Your Favorite Foods Are Pre-Digested, According To Research

By Brian Myers | Updated

Whenever you tear open a new bag of potato chips or chocolate chip cookies, you might be preparing to dine on a snack that has already gone through the process of digestion. Pre-digested food might conjure up some pretty unsettling images, but it’s nothing more than pure science. Many food manufacturers are using a chemical process called hydrolysis to create edibles that are cheaper, tasty …. and maybe not great for human health.

The Science Behind Pre-Digested Food

To stretch the amount of ingredients to the maximum, food producers are taking core crops like potatoes and corn and disassembling them to their most basic molecular structures. The starches, fats, proteins, and oils that now appear are in the form of a slurry. This slurry is then flavored and molded into your favorite treats, in the form of a pre-digested food.

Similar To The Digestion Process

Hydrolysis is considered the same as digestion because of the process that the food product undergoes during this chemical reaction. In normal digestion, water is used to break down the complex compounds, reducing the starches, fats, and proteins into singular molecular structures that make it easier for your body to continue processing. Hydrolysis in a food laboratory does the same thing, breaking down those same compounds before the finished product even touches your lips.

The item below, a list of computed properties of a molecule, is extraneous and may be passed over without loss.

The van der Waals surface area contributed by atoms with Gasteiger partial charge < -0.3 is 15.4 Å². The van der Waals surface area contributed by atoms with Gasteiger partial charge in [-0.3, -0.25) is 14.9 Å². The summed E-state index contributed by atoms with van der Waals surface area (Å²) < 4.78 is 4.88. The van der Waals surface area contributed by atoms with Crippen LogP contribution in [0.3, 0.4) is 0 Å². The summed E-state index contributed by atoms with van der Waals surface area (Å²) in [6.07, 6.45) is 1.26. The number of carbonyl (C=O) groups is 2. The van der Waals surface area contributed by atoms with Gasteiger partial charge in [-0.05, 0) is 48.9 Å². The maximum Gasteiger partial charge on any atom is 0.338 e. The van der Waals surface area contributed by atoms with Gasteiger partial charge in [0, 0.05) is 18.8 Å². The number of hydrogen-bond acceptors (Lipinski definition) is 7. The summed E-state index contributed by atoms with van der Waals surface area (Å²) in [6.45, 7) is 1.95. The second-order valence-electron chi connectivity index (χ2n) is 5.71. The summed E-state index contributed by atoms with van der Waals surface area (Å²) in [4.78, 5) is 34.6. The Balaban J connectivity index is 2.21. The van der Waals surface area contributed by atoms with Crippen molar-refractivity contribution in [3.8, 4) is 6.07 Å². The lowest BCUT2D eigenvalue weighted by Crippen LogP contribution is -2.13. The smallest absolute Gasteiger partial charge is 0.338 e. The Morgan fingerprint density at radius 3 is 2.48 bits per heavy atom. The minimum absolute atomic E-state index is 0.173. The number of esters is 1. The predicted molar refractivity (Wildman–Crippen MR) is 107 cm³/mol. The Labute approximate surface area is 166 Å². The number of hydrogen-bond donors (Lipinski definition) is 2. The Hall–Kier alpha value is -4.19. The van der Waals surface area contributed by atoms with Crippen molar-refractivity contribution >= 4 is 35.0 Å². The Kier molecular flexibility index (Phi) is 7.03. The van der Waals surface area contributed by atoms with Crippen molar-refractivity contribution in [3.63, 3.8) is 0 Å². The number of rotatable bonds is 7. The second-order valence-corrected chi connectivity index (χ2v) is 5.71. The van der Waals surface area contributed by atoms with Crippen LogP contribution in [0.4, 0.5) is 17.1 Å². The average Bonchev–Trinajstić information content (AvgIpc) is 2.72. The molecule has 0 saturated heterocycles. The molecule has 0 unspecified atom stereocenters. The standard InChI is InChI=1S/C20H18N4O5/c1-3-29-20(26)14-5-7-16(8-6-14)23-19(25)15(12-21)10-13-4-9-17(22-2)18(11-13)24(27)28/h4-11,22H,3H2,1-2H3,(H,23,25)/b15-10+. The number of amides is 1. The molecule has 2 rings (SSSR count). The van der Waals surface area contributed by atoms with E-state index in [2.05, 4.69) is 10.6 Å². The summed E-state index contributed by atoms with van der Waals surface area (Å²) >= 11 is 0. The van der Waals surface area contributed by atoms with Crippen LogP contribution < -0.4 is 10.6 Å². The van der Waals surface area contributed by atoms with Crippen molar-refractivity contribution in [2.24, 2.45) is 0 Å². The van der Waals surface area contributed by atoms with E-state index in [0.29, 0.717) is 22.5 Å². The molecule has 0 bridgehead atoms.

Pre-Digestion Consequences

Other than sounding a little unsettling, this process of food production has some pretty serious consequences. Consuming food that has been constructed using hydrolysis is believed to slip past the sensors your body has that signal your brain that you’re getting full. That is maybe why it’s so easy to overeat items like processed potato chips, sodas, crackers, and cookies. The human body will quickly digest foods that are pre-digested in a manufacturing plant. Medical experts caution that this is not how the human digestive system was engineered to work, and that’s another reason why it’s so easy to overindulge when it comes to foods that are ultra-processed.

A Growing Concern

But just how common are these pre-digested foods? Industry experts point to a recent study by Northeastern University’s Network Science Institute that revealed that as much as 73 percent of the food supply in the United States is ultra-processed. To achieve its results, the institute examined the contents and the processes behind more than 50,000 foods from grocery retailers.Though having pre-digested food does mean a longer shelf life, there are methods that can greatly prolong the safe use and nutritional quality of healthier foods. Canning, freeze drying, and vacuum packaging go a long way in protecting the foods that are better for our bodies. But these methods come at a higher expense, driving many food producers to use hydrolysis.

Fresh Is Best

With so many food choices out there, particularly in the snack aisles, how can consumers who want to avoid predigested foods be more cautious about their selections? The Cleveland Clinic warns that even though ultra-processed foods have better shelf-stability, they often contain ingredients that can be harmful to the body in quantities outside of moderation. Medical professionals recommend avoiding chips, chicken nuggets, and hot dogs in favor of fresh (or canned) fruit and vegetables, nuts, and beans.